It happens when your MM no longer responds to the treatment you’re taking. Over time, many people with MM will go through periods of response to treatment and periods of relapse. To find out how your disease is progressing, your doctor will monitor the levels of M protein in your blood. A large increase in this protein, or M spike, can indicate a relapse.
When a relapse occurs, it’s important to understand your options. POMALYST is a treatment option that’s proven to help fight myeloma progression after relapse on REVLIMID® (lenalidomide) and a proteasome inhibitor (PI).
POMALYST is a prescription medicine, taken along with the medicine dexamethasone, used to treat people with multiple myeloma who have previously received at least 2 medicines to treat multiple myeloma, including a proteasome inhibitor and lenalidomide, and whose disease has become worse during treatment or within 60 days of finishing the last treatment. It is not known if POMALYST is safe and effective in children. POMALYST is only available through a restricted distribution program, POMALYST REMS®.
WARNINGS: Risk to unborn babies, and blood clots.
Before you begin taking POMALYST, you must read and agree to all of the instructions in the POMALYST REMS® program. Before prescribing POMALYST, your healthcare provider (HCP) will explain the POMALYST REMS program to you and have you sign the Patient-Physician Agreement Form.
POMALYST can cause serious side effects, including:
Call your healthcare provider or get medical help right away if you get any of the following during treatment with POMALYST:
Get emergency medical help right away if you develop any of the following signs or symptoms during treatment with POMALYST:
Do not take POMALYST if you:
Take POMALYST exactly as prescribed and follow all the instructions of the POMALYST REMS program.
Your doctor may repeat certain tests to make sure your results are accurate. If your MM has come back, you and your healthcare team will discuss available treatment options and decide on what’s best for you.
A “response” means a lower number of myeloma cells or M protein in your body as a result of treatment. Response types generally differ by degree or levels. Talk to your healthcare team about how they determine response.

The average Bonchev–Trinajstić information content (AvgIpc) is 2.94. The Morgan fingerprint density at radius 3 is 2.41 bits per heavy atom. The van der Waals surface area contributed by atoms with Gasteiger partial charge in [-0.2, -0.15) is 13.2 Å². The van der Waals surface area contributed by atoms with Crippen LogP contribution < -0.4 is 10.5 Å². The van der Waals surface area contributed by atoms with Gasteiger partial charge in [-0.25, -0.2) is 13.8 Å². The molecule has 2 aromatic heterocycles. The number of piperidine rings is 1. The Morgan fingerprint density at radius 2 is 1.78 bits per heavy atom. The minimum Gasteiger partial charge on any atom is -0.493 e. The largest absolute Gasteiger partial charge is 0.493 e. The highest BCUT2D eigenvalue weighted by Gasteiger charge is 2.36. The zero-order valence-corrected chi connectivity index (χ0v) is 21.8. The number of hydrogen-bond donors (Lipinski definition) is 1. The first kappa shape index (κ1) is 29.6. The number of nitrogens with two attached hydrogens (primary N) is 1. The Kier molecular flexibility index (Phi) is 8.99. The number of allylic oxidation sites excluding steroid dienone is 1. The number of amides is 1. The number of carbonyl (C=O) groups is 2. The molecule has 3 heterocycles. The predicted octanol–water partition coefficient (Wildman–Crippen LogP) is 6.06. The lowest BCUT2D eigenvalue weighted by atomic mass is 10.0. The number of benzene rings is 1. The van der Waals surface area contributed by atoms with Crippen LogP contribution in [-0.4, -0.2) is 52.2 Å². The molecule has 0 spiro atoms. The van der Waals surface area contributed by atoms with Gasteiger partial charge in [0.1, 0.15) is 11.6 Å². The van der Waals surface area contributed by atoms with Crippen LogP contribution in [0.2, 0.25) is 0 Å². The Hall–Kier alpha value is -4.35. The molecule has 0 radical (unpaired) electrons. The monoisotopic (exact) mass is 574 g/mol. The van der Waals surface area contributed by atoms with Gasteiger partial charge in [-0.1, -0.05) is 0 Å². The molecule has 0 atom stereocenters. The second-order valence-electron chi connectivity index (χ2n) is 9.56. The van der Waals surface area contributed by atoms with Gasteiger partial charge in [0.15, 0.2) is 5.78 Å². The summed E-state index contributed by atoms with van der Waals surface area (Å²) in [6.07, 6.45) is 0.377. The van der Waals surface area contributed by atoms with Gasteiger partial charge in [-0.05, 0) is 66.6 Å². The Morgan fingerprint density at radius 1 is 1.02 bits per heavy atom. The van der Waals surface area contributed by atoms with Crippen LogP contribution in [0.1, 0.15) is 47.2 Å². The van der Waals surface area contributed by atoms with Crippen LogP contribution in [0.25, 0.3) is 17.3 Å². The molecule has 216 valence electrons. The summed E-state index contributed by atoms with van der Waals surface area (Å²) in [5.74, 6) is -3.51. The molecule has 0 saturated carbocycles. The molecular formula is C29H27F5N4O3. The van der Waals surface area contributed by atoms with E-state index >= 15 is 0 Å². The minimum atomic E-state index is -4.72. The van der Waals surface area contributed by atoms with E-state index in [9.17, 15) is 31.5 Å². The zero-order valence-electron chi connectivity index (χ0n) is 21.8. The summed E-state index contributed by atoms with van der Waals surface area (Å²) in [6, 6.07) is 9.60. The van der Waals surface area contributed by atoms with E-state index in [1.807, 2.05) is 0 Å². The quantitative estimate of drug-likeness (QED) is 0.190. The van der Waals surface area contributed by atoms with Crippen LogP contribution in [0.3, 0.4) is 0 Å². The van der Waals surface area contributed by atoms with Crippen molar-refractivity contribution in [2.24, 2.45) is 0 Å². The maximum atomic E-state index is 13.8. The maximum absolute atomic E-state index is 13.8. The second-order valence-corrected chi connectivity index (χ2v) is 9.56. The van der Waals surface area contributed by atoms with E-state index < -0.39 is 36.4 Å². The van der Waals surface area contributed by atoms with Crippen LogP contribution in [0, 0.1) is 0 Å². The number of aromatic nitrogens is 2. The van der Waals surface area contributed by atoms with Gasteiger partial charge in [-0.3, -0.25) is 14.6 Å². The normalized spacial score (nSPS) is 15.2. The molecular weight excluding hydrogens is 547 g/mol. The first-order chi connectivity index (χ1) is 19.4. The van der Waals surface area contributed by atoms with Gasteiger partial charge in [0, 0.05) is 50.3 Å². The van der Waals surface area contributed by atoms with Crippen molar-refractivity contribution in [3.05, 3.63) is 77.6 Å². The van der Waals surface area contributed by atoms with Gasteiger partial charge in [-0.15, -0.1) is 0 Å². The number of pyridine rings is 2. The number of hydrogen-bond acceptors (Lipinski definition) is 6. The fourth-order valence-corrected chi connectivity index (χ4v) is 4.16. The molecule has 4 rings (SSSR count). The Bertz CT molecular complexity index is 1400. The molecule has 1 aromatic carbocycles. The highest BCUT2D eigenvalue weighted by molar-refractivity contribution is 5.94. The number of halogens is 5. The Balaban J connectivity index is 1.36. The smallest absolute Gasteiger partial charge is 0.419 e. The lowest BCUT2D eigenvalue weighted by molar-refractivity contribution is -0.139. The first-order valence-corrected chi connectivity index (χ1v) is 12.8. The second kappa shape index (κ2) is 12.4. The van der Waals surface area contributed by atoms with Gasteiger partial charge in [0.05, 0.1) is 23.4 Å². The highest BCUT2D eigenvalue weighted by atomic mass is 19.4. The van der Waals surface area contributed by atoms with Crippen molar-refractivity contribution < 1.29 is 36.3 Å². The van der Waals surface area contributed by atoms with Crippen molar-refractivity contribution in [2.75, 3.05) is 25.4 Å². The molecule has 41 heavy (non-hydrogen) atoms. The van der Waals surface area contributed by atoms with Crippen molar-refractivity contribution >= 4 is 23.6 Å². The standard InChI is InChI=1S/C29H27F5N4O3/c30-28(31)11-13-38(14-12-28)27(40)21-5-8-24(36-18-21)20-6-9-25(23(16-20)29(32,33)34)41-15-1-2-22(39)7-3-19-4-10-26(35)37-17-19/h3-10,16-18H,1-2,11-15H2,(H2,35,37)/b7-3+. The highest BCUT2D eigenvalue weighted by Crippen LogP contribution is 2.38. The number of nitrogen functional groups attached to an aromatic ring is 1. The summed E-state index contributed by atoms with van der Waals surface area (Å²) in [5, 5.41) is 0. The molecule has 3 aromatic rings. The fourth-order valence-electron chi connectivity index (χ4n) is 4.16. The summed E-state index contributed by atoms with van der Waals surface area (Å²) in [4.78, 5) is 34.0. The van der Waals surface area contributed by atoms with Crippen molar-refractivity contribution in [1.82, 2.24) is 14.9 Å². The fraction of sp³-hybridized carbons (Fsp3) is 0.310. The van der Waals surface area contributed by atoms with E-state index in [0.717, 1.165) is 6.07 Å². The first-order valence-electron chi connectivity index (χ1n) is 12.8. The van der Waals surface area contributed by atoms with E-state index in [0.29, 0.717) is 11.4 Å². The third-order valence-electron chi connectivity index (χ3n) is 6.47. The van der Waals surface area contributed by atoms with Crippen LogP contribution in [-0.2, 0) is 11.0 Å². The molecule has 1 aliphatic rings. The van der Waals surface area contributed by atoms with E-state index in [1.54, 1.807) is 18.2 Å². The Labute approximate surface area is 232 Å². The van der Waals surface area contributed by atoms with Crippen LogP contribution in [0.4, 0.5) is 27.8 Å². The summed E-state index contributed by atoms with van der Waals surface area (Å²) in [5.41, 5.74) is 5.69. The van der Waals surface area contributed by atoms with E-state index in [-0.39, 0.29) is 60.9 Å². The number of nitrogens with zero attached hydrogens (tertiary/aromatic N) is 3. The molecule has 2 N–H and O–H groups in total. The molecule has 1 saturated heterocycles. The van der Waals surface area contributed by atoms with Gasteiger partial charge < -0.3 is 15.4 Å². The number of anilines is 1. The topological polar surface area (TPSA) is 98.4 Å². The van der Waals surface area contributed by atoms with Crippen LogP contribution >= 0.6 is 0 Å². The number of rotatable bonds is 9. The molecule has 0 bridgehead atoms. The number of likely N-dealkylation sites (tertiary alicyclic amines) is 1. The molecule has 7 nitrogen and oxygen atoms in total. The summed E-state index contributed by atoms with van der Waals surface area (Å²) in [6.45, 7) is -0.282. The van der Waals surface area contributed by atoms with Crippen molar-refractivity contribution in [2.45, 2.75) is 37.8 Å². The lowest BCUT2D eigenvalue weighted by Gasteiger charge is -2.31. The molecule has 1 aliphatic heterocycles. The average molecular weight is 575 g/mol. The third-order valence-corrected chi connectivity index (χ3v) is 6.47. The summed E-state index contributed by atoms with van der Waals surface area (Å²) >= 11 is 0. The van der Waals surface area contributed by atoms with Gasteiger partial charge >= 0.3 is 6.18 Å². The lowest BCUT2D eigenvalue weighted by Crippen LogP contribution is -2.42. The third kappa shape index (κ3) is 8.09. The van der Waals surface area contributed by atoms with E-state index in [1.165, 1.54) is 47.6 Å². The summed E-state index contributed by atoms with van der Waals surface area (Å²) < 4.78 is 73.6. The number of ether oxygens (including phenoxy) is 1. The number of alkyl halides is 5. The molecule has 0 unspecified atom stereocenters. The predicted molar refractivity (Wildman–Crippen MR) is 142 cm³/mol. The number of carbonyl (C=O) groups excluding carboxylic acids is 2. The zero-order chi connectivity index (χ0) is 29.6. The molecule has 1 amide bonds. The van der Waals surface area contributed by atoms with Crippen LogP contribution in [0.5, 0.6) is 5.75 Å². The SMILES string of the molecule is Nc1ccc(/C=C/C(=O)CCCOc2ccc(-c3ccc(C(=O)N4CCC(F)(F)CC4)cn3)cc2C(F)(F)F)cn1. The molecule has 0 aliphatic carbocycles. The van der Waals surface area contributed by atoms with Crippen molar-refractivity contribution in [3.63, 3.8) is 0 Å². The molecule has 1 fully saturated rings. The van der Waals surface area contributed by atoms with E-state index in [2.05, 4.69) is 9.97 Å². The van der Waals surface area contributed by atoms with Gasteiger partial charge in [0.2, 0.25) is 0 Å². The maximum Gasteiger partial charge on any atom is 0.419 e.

A relapse can happen months or years after your initial treatment. MM relapse can cause worse symptoms than when the cancer first appeared. Worse symptoms can be a sign of a more aggressive cancer. Most people with MM can expect to have a relapse.
For patients with standard-risk disease, the first period of response can last 2-3 years or even longer.
People may experience these signs and symptoms of MM:
It’s a good idea to talk to your doctor about treatment goals in the event of a relapse. Your doctor will help explain what relapse is, discuss different options and decide which treatment or combination of treatments will be most appropriate for you.
Ask your doctor about pomalidomide (POMALYST). It’s proven to help fight myeloma progression at relapse and is part of a treatment regimen that’s recommended by the National Comprehensive Cancer Network® (NCCN®).*1
You’ll find several resources and tools to support you and your caregiver on the POMALYST Patient Resources page. This page includes links to educational and patient videos, organizations for patients and caregivers, and brochures that cover almost every aspect of treatment.
IMiD, immunomodulatory drug; M protein, monoclonal protein; MM, multiple myeloma; PI, proteasome inhibitor.
Reference: 1. Referenced with permission from the NCCN Clinical Practice Guidelines in Oncology (NCCN Guidelines®) for Multiple Myeloma V.3.2023. © National Comprehensive Cancer Network, Inc. 2023. All rights reserved. Accessed February 15, 2023. To view the most recent and complete version of the guideline, go online to NCCN.org.